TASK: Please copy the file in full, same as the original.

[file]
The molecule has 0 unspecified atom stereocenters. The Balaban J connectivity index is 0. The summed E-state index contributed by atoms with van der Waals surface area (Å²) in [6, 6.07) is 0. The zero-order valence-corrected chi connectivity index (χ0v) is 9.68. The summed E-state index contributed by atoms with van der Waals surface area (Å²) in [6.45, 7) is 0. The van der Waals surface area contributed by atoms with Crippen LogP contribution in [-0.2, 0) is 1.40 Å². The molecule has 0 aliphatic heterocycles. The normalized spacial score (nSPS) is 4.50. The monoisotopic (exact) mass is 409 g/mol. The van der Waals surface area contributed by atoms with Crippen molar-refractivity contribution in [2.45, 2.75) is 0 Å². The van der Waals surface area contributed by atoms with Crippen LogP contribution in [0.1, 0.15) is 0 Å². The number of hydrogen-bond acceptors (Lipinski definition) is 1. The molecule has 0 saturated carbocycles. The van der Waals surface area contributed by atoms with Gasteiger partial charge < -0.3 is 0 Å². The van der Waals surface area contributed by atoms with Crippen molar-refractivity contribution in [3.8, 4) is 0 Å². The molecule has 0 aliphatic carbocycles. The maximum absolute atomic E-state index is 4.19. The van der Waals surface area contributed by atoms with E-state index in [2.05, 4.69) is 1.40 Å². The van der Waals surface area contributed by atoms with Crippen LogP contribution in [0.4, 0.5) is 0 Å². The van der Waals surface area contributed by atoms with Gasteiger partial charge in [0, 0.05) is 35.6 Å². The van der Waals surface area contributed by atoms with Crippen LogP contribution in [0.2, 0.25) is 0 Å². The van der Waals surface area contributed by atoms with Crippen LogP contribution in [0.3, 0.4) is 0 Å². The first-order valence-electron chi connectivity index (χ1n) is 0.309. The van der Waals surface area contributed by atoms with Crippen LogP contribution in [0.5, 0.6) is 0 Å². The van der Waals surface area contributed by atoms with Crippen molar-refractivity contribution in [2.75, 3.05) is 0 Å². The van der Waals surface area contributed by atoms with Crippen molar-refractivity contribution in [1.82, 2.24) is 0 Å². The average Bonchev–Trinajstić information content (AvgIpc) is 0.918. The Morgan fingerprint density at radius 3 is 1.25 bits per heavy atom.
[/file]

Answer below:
The molecule has 0 unspecified atom stereocenters. The Balaban J connectivity index is 0. The summed E-state index contributed by atoms with van der Waals surface area (Å²) in [6, 6.07) is 0. The zero-order valence-corrected chi connectivity index (χ0v) is 9.68. The summed E-state index contributed by atoms with van der Waals surface area (Å²) in [6.45, 7) is 0. The van der Waals surface area contributed by atoms with Crippen LogP contribution in [-0.2, 0) is 1.40 Å². The molecule has 0 aliphatic heterocycles. The normalized spacial score (nSPS) is 4.50. The monoisotopic (exact) mass is 409 g/mol. The van der Waals surface area contributed by atoms with Crippen molar-refractivity contribution in [2.45, 2.75) is 0 Å². The van der Waals surface area contributed by atoms with Crippen LogP contribution in [0.1, 0.15) is 0 Å². The number of hydrogen-bond acceptors (Lipinski definition) is 1. The molecule has 0 saturated carbocycles. The van der Waals surface area contributed by atoms with Gasteiger partial charge < -0.3 is 0 Å². The van der Waals surface area contributed by atoms with Crippen molar-refractivity contribution in [3.8, 4) is 0 Å². The molecule has 0 aliphatic carbocycles. The maximum absolute atomic E-state index is 4.19. The van der Waals surface area contributed by atoms with E-state index in [2.05, 4.69) is 1.40 Å². The van der Waals surface area contributed by atoms with Crippen LogP contribution in [0.4, 0.5) is 0 Å². The van der Waals surface area contributed by atoms with Gasteiger partial charge in [0, 0.05) is 35.6 Å². The van der Waals surface area contributed by atoms with Crippen LogP contribution in [0.2, 0.25) is 0 Å². The van der Waals surface area contributed by atoms with Crippen LogP contribution in [0.3, 0.4) is 0 Å². The first-order valence-electron chi connectivity index (χ1n) is 0.309. The van der Waals surface area contributed by atoms with Crippen LogP contribution in [0.5, 0.6) is 0 Å². The van der Waals surface area contributed by atoms with Crippen molar-refractivity contribution in [2.75, 3.05) is 0 Å². The van der Waals surface area contributed by atoms with Crippen molar-refractivity contribution in [1.82, 2.24) is 0 Å². The average Bonchev–Trinajstić information content (AvgIpc) is 0.918. The Morgan fingerprint density at radius 3 is 1.25 bits per heavy atom.